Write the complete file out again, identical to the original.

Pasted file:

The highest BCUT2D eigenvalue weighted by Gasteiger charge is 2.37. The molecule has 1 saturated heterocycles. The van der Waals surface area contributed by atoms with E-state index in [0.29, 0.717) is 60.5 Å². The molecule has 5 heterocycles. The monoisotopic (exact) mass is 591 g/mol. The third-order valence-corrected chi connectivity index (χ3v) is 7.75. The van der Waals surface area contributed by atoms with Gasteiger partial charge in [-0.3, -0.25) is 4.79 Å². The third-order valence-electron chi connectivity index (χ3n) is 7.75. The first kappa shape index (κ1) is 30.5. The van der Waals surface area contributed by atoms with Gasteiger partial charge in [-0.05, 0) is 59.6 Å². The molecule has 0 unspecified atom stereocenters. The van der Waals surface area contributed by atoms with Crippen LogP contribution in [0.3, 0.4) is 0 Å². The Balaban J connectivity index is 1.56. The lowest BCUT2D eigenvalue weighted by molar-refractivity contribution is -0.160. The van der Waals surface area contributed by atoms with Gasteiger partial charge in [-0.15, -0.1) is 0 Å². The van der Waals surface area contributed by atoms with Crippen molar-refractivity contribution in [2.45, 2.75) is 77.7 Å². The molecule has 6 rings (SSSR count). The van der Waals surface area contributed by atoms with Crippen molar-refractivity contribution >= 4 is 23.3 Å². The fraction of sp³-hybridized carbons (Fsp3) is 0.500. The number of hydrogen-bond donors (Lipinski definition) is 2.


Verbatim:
The highest BCUT2D eigenvalue weighted by Gasteiger charge is 2.37. The molecule has 1 saturated heterocycles. The van der Waals surface area contributed by atoms with E-state index in [0.29, 0.717) is 60.5 Å². The molecule has 5 heterocycles. The monoisotopic (exact) mass is 591 g/mol. The third-order valence-corrected chi connectivity index (χ3v) is 7.75. The van der Waals surface area contributed by atoms with Gasteiger partial charge in [-0.3, -0.25) is 4.79 Å². The third-order valence-electron chi connectivity index (χ3n) is 7.75. The first kappa shape index (κ1) is 30.5. The van der Waals surface area contributed by atoms with Gasteiger partial charge in [-0.05, 0) is 59.6 Å². The molecule has 0 unspecified atom stereocenters. The van der Waals surface area contributed by atoms with Crippen LogP contribution in [0.3, 0.4) is 0 Å². The Balaban J connectivity index is 1.56. The lowest BCUT2D eigenvalue weighted by molar-refractivity contribution is -0.160. The van der Waals surface area contributed by atoms with Gasteiger partial charge in [-0.15, -0.1) is 0 Å². The van der Waals surface area contributed by atoms with Crippen molar-refractivity contribution in [2.45, 2.75) is 77.7 Å². The molecule has 6 rings (SSSR count). The van der Waals surface area contributed by atoms with Crippen molar-refractivity contribution >= 4 is 23.3 Å². The fraction of sp³-hybridized carbons (Fsp3) is 0.500. The number of hydrogen-bond donors (Lipinski definition) is 2.